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Genre/Literary History – Question 2

Personification is the act of giving animals, objects, or even ideas, “human” qualities. This notion is closely related to the pathetic fallacy where the natural phenomena has been denoted the attributes of human feelings. For example, “The sea is a cruel mistress” can represent personification as well as pathetic fallacy. There is a broad attribution of emotions and humanistic capabilities given to any inanimate object. More specifically, it is assumed that personification solely exists in poetry. While this may be true to an extent, writing in prose, such as novels or even plays, can use personification to help draw out the intention of the author’s plot. “Who’s Afraid of Virginia Woolf” by Edward Albee and “The Flea” by John Donne are perfect representatives of the inanimate object being given humanistic attributes.

 

The physical encasement of these stories is the not inanimate object that observes personification, instead, the plot uses this literary device to strengthen the storyline. In this sense, personification becomes apparent as an idea rather than an inanimate object taking on humanistic characteristics. Edward Albee’s play, “Who’s Afraid of Virginia Woolf” tells the story of a couple, Martha and George, who host an evening party in their home after returning from another party at the university where George works. Inviting a couple who were guests at the university party, the couple welcome Nick and Honey, who immediately feel a sense of discomfort based on the way Martha and George speak to one another. There is degradation and disgust, as well as mockery, where the two are unable to spout words of kindness to one another.

However, there is a son that they mention throughout the play, but never really speak about. He is almost a figment of their imagination. The way the couple regard this child, we see the instability of the house unfolding in this play. In the 60s—when this play was written—the concept of family stability is highly treasured, but through the use of personification, Albee toys with this idea, almost mocking its hold on society. This perception of what the typical American family should look like is further dismantled when we are told of the couple’s imaginary son. Martha and George personified their son by making him an actual human being even though he never existed. This furthers twists the plot of the story as we see how dysfunctional the couple really is, further steering away from the ordinary American family through personification and the notion of imagination.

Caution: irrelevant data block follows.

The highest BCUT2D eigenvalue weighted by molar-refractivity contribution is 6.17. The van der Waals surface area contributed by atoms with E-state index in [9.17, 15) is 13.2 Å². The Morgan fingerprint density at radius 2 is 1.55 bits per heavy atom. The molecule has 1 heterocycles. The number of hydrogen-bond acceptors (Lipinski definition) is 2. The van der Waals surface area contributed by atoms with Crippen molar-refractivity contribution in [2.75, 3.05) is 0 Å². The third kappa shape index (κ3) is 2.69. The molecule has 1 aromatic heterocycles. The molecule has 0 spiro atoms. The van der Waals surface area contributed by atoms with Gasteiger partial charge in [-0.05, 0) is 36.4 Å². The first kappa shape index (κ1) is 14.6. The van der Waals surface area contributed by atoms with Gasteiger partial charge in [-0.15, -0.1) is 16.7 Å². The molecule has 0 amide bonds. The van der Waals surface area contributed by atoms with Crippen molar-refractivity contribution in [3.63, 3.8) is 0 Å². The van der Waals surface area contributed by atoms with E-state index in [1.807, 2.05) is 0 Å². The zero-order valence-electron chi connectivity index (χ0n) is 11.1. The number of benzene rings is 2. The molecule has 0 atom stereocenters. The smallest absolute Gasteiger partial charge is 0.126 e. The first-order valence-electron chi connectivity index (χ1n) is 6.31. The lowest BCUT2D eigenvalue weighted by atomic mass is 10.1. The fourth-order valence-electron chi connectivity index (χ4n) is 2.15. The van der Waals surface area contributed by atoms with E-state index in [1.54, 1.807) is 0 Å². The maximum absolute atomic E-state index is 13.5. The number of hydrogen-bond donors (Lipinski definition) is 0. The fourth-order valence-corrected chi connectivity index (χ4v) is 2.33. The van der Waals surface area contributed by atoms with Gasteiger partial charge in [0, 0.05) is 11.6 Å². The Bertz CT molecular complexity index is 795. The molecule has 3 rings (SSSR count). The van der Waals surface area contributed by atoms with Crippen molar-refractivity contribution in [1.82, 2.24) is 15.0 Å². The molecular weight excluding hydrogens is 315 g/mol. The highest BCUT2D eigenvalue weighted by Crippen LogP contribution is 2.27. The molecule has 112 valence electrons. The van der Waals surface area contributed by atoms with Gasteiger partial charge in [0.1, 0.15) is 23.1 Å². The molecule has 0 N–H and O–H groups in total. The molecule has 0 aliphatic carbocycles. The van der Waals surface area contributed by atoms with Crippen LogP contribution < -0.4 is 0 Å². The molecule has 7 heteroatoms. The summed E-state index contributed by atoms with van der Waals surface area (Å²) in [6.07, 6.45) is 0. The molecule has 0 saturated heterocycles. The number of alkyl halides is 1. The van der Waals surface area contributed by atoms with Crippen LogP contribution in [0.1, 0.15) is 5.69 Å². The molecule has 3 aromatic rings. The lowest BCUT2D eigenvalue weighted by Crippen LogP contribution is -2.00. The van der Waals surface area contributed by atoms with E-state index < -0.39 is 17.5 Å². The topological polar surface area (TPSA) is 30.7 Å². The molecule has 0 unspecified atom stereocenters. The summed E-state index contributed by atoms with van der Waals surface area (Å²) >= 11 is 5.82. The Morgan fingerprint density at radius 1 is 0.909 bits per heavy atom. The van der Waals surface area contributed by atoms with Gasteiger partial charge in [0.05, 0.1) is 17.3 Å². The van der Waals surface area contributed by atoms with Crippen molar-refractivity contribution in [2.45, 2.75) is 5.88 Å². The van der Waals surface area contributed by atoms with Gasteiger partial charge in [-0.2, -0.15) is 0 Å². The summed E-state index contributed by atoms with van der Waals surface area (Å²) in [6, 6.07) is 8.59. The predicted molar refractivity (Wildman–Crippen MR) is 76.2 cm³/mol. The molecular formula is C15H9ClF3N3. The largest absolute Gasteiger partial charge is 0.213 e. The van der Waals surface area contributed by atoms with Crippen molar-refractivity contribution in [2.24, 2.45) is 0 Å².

Contritely, “The Flea” by John Donne does not demonstrate personification through ideas, instead, it is giving animal humanistic capabilities. The title suggests that this poem will be about the flea is some way. Already, the flea is being given power. The poem is about a man using a flea to coax a woman into being with him sexually because they are connected through this insect. The first stanza demonstrates this power as the flea sucking blood allows lovers to be connected, for their blood has become one inside the flea. The narrator even suggest that the flea is the lover and the beloved. He suggests that the flea is what has married them, and they are destined to be with one another. However, in many ways, the flea does represent an idea. It is representative of love, which is an idea being personified in this poem.

The form of these two works suggests that personification is still possible and evident in literature regardless of how the work is portrayed. Various means of personification, whether it be the act of giving animals, objects, or ideas human qualities, it can be achieved despite genre as the play, “Who’s Afraid of Virginia Woolf” by Edward Albee and the poem, “The Flea” by John Donne explicitly shows. Nonetheless, it is easier to show personification in a poem as opposed to the play because poems are usually shorter and more visually explicit when detecting personification. Even the language clearly shows the resurrection of the animal taking on human abilities. Moreover, prose can show personification in its language as well, but sometimes it is not always clear, more often reveal itself as an idea being personified. Therefore, personification can be evident and used in various genres as “Who’s Afraid of Virginia Woolf” and “The Flea” demonstrated in their texts.

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~ by Ravenn Haynes on March 26, 2018.

One Response to “Genre/Literary History – Question 2”

  1. This starts off strong with a clear definition and application to Albee. The Donne example doesn’t seem quite like it is personification: his seduction depends on the flea remaining a lowly flea. It’s not as though the flea is given human attributes or seen to have feelings. The flea’s creatureliness is what the metaphor counts on. But, because you provided a clear definition in the beginning, this would still hold for a honor’s exam response.

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